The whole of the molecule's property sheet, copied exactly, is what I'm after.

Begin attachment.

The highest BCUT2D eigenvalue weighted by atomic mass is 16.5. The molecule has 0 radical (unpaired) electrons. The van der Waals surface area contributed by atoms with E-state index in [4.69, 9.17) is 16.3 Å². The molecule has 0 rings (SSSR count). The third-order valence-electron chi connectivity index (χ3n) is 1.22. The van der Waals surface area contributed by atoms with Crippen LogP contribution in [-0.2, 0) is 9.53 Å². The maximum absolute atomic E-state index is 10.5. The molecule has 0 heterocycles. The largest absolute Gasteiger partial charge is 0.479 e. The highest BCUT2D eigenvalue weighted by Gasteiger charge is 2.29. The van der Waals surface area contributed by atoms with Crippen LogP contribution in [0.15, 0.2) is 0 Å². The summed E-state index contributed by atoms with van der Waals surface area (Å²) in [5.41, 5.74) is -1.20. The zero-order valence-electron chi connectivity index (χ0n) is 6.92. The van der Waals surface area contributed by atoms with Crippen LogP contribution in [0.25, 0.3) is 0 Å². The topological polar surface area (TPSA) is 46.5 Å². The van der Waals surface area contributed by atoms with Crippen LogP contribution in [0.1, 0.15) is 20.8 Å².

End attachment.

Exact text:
The highest BCUT2D eigenvalue weighted by atomic mass is 16.5. The molecule has 0 radical (unpaired) electrons. The van der Waals surface area contributed by atoms with E-state index in [4.69, 9.17) is 16.3 Å². The molecule has 0 rings (SSSR count). The third-order valence-electron chi connectivity index (χ3n) is 1.22. The van der Waals surface area contributed by atoms with Crippen LogP contribution in [-0.2, 0) is 9.53 Å². The maximum absolute atomic E-state index is 10.5. The molecule has 0 heterocycles. The largest absolute Gasteiger partial charge is 0.479 e. The highest BCUT2D eigenvalue weighted by Gasteiger charge is 2.29. The van der Waals surface area contributed by atoms with Crippen LogP contribution in [0.15, 0.2) is 0 Å². The summed E-state index contributed by atoms with van der Waals surface area (Å²) in [5.41, 5.74) is -1.20. The zero-order valence-electron chi connectivity index (χ0n) is 6.92. The van der Waals surface area contributed by atoms with Crippen LogP contribution in [0.25, 0.3) is 0 Å². The topological polar surface area (TPSA) is 46.5 Å². The van der Waals surface area contributed by atoms with Crippen LogP contribution in [0.1, 0.15) is 20.8 Å².